Oh, I agree. It still kills people in Basic Training, for example, and those Drill Sergeants are pretty well informed. Unfortunately, it presents exactly like dehydration, so the most common deaths are because they continue to pump water into you ("Drink Waaaa-ter!") assuming you're dehydrated, not overhydrated.

Jayhawker wrote:
Crymsin wrote:
Dysplastic wrote:

Fair enough - but that doesn't change my point that the fact that you can die from drinking too much water isn't common knowledge.

If anything it emphasizes it, since it means that not everyone understands the whole problem that drinking that amount of water can cause in a person.

Maybe I'm bias in this case, because I was aware of the risks of over-hydrating, but for some reason a red light just goes on in my head when someone tries to get me to consume 2 gallons of anything in a sitting...

Well, since the Wii incident, a lot more people are aware of this now.

But when you set up a contest, or any other activity, you are expected to have measures in place to prevent injuries and death. It was up to the radio station to have done their due diligence, and it was monumentally clear that they not only didn't, but failed to do so in a massively reckless way. Most organizations would at least be responsible enough to have a doctor on hand.

Ah, due dilligence, a favorite legal term. Yep, it seems like they did fail, and the Judge agrees.

Shoal07 wrote:

Ah, due dilligence, a favorite legal term. Yep, it seems like they did fail, and the Judge agrees.

I'm married to a lawyer, if you couldn't tell.

Teneman wrote:
KingGorilla wrote:

Malor, if they did not to get sued they would have had a better release.

Really? If they didn't want to get sued they'd have had a better release? Implying that they did want to get sued so intentionally had a poor release? If so why bother with a release at all?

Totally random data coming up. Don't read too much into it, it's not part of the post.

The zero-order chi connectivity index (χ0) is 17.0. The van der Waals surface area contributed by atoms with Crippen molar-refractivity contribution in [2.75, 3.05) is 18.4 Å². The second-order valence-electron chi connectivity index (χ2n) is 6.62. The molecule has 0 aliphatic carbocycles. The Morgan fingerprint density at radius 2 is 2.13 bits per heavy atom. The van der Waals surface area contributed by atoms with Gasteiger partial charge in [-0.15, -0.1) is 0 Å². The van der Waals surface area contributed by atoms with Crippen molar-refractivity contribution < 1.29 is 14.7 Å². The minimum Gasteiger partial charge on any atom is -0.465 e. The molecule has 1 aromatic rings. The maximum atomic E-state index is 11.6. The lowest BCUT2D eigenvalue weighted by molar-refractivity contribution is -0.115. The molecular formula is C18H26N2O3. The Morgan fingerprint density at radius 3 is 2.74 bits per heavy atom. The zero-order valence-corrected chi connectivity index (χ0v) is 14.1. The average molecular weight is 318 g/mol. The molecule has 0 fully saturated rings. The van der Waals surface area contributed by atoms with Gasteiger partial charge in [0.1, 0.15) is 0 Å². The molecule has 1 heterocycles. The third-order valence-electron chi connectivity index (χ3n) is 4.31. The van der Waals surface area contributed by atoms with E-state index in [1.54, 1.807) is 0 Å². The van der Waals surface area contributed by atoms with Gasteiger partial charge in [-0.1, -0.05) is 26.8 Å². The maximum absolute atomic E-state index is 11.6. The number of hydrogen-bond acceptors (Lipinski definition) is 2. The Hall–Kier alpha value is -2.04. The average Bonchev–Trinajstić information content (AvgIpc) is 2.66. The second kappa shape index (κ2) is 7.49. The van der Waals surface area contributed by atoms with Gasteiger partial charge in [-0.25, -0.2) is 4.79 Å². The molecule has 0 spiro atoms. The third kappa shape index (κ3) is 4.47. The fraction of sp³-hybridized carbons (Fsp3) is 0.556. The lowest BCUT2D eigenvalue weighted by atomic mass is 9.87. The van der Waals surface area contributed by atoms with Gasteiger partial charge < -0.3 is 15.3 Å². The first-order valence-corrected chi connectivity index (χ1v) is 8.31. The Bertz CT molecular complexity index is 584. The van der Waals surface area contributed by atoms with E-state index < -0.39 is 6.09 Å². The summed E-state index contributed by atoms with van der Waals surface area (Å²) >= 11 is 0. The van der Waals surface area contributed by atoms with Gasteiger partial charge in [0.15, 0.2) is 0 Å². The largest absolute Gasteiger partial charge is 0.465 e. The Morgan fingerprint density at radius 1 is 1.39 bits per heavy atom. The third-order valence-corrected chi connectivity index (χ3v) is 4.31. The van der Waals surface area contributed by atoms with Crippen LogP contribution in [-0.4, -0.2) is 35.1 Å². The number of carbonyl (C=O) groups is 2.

KingGorilla wrote:

But it is a pet peeve of mine when people look at a headline around a civil suit, and without benefit of a trial can determine the merit. 60-70 percent of civil litigants never make it to trial on the law. Maybe 30-40 of those will ever win on the merits in the US. Not many plaintiff's win.

Do you have cites for these numbers? I think your first is low, last I'd heard it was more on the order of 85-90% of civil cases that settled out of court. I think your second is also low though, I believe plaintiffs have a higher victory rate than that - although that's a belief I can't back up that's why I'm hoping you have cites.

Fraid you have to take my word that I recently read it in a late summer Michigan Bar Journal article. It was written in the context of people touting a need for tort reform for healthcare. Patient plaintiffs there only won a money judgement 30 percent of the time, and typically at lower payoffs. Contract disputes were close to 50, with close to 80k as the mean payoff.

I am not sure if their products liability included class action suits.

Like I said earlier, it just bothers me when people shoot from the hip on a mcguffin. And the outcome is one of creative argument, the wording of the negligence of product liability statute in that state, testimony of others, and that the judge still has to power to review the outcome and curtail anything he feels goes beyond what is legally warranted. Like the McDonalds coffee lady, no one knows that the coffee was so hot as to cause 3rd degree burns on it, because McDonalds brews coffee at temps hotter than 200 degrees (Water boiling at 212). The main argument was McDonalds needs to warn that their coffee is near boiling temp.

I think the problem with something like this is that, as previously mentioned, a lot of people aren't aware that you can die from drinking too much water. This is especially true due to all the myths out there about drinking water that are commenly accepted as true such as that you need to drink at least eight glasses of water a day, that coffee/tea/sodas dehydrate you etc.

I'm completely against a lot of the trivial court cases that seem to come up every now and then but to me at least part of the blame here has to lie with the radio station who should have known if there were any risks involved with this kind of contest. If the contestants had been warned of the risks and chosen to take part anyway that would be a different matter though.

When they had medical professionals calling in and warning them, that really does change the equation.

I'm not a big fan of trivial court cases, but there really should be some sort of deterrant to asshats pulling dangerous and potentially lethan publicity stunts like this.

I think it's quite reasonable to say that someone involved with sponsoring this event had a responsibility to do a little research and make sure there would be no danger to the average participant in the contest, and determine if there were any particular groups of people who might be in danger without knowing it due to their involvement.